My husband and I were recently at a reunion for my mother’s family. Politically and culturally, I think you’d call us outliers on the edges of this large, mostly Midwestern, politically conservative and highly religious family. They’re almost all good people, but we don’t always agree. Still, they’re my family.
I behaved myself for the most part, except for my innocent inquiry about, exactly, how much Obama carried Oklahoma by in the 2008 election. I watched my second cousin’s husband’s eyes bulge out in horror, before he told me not one county in Oklahoma had voted for Obama. “Oklahomans are too smart for that,” he said.
Aside from the squirming discomfort of getting cornered by another cousin-in-law about the moral depravity (his words) of the modern world, I sailed through it all pretty smoothly. Women are, after all, the supreme smoothers-over in any gathering, especially when it includes blood relations.
Not so my husband. He started to complain to me, first a little, then a lot, about the continuing barrage of prayers and repeated mention of Jesus’ name before meals. “Not everybody here is religious,” he grumbled. “You should see what happens during all those prayers. Half the people don’t even close their eyes.”
Oh, God. Or do I mean, oh, god?
“It’s a family tradition,” I said weakly.
“Yeah, big deal,” he said. “I think we need to take a stand.”
Another one of those big-deal first-person plural events. We weren’t going to do anything, I knew. No way was I going to take this religious issue on in a family setting; politics was as far as I’d go. It wouldn’t be us; it would be him or no one. I should have known no one wasn’t an option.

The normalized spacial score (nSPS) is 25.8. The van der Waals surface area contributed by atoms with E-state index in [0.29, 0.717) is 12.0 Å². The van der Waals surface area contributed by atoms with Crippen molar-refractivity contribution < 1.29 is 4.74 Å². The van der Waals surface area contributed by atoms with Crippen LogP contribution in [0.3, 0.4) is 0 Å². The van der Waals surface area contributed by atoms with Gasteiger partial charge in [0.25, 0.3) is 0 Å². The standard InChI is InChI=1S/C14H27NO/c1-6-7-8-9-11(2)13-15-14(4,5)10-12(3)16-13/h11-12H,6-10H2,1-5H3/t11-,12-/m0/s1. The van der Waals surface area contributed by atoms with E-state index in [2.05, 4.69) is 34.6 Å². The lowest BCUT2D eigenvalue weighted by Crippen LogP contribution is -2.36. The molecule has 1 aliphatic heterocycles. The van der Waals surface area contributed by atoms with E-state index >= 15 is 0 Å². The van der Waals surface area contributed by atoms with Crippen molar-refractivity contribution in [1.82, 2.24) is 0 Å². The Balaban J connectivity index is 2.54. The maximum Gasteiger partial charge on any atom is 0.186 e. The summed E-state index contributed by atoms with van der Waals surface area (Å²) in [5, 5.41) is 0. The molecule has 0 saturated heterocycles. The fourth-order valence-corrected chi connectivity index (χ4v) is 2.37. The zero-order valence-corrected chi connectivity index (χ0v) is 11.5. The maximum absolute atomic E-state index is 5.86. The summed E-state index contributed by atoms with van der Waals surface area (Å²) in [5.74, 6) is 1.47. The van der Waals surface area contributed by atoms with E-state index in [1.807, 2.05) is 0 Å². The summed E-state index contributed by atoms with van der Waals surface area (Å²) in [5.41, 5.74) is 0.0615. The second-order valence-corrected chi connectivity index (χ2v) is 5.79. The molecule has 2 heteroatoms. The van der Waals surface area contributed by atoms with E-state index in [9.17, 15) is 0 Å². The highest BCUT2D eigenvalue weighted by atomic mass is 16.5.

“I’ve been meaning to talk to you about something,” I heard my husband say to my uncle at breakfast the second day. I stayed perfectly still, listening, the same way I’m mesmerized and immobilized by train wrecks. (On the whole, I’m a low-profile non-believer. My husband, on the other hand, has announced he’s tired of being unduly polite about other people’s beliefs when they aren’t respectful of his.)
So, I listened, in some amazement, to the ensuing conversation. I wouldn’t call it a train wreck. I’d call it an uneasy meeting of two different worlds between two people who like each other — but fundamentally disagree on something pretty damned fundamental.
“You’d better hope you’re right about this,” I heard my uncle say. That thought — the implied threat of eternal damnation — made me realize how long and far I’d drifted from the religious world of my childhood.
Still, the talk was respectful and cordial. My husband went on to say that, beyond the obvious, the religious and non-religious share a number of the same beliefs about love and the importance of family.
He was right to bring it up, I finally concluded. This family, once straitlaced and narrow, had expanded to include cousins who had divorced, who had converted to other religions, who had gone different ways, had even moved to California, had proudly voted for Obama against the forces of ignorance.
So we aren’t religious? My husband was right. We believe in a lot of good things — including family.
(Copyright 2009 by Ruth Pennebaker)